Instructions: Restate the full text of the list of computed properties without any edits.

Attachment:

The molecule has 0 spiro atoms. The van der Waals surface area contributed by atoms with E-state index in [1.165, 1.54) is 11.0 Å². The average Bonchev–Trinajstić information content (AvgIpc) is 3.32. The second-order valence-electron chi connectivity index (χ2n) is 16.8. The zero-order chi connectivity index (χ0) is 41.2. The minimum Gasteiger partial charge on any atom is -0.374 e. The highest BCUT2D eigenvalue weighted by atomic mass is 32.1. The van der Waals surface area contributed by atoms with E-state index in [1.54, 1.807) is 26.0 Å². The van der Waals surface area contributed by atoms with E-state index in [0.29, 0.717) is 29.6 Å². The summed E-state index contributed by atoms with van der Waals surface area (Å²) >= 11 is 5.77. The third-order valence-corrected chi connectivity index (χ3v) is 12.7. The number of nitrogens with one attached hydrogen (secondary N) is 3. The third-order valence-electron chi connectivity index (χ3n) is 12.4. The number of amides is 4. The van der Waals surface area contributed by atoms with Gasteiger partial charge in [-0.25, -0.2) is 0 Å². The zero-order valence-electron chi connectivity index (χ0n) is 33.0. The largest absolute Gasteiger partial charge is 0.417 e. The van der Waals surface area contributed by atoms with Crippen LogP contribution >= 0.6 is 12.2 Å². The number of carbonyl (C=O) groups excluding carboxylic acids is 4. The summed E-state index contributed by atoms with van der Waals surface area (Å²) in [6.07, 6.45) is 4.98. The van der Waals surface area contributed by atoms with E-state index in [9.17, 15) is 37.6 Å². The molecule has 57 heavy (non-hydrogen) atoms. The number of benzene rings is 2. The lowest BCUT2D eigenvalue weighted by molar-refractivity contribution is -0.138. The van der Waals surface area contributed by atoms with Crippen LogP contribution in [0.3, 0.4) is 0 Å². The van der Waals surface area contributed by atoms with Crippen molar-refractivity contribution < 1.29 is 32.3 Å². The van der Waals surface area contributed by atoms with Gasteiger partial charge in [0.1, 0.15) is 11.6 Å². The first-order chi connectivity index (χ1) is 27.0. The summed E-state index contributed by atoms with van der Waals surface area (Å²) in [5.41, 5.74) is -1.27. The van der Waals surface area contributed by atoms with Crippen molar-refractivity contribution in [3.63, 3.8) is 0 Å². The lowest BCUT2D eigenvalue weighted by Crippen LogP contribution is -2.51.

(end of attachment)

The molecule has 0 spiro atoms. The van der Waals surface area contributed by atoms with E-state index in [1.165, 1.54) is 11.0 Å². The average Bonchev–Trinajstić information content (AvgIpc) is 3.32. The second-order valence-electron chi connectivity index (χ2n) is 16.8. The zero-order chi connectivity index (χ0) is 41.2. The minimum Gasteiger partial charge on any atom is -0.374 e. The highest BCUT2D eigenvalue weighted by atomic mass is 32.1. The van der Waals surface area contributed by atoms with E-state index in [1.54, 1.807) is 26.0 Å². The van der Waals surface area contributed by atoms with E-state index in [0.29, 0.717) is 29.6 Å². The summed E-state index contributed by atoms with van der Waals surface area (Å²) >= 11 is 5.77. The third-order valence-corrected chi connectivity index (χ3v) is 12.7. The number of nitrogens with one attached hydrogen (secondary N) is 3. The third-order valence-electron chi connectivity index (χ3n) is 12.4. The number of amides is 4. The van der Waals surface area contributed by atoms with Gasteiger partial charge in [-0.25, -0.2) is 0 Å². The zero-order valence-electron chi connectivity index (χ0n) is 33.0. The largest absolute Gasteiger partial charge is 0.417 e. The van der Waals surface area contributed by atoms with Crippen LogP contribution >= 0.6 is 12.2 Å². The number of carbonyl (C=O) groups excluding carboxylic acids is 4. The summed E-state index contributed by atoms with van der Waals surface area (Å²) in [6.07, 6.45) is 4.98. The van der Waals surface area contributed by atoms with E-state index in [9.17, 15) is 37.6 Å². The molecule has 57 heavy (non-hydrogen) atoms. The number of benzene rings is 2. The lowest BCUT2D eigenvalue weighted by molar-refractivity contribution is -0.138. The van der Waals surface area contributed by atoms with Crippen LogP contribution in [0.3, 0.4) is 0 Å². The van der Waals surface area contributed by atoms with Crippen molar-refractivity contribution < 1.29 is 32.3 Å². The van der Waals surface area contributed by atoms with Gasteiger partial charge in [0.1, 0.15) is 11.6 Å². The first-order chi connectivity index (χ1) is 27.0. The summed E-state index contributed by atoms with van der Waals surface area (Å²) in [5.41, 5.74) is -1.27. The van der Waals surface area contributed by atoms with Crippen molar-refractivity contribution in [3.63, 3.8) is 0 Å². The lowest BCUT2D eigenvalue weighted by Crippen LogP contribution is -2.51.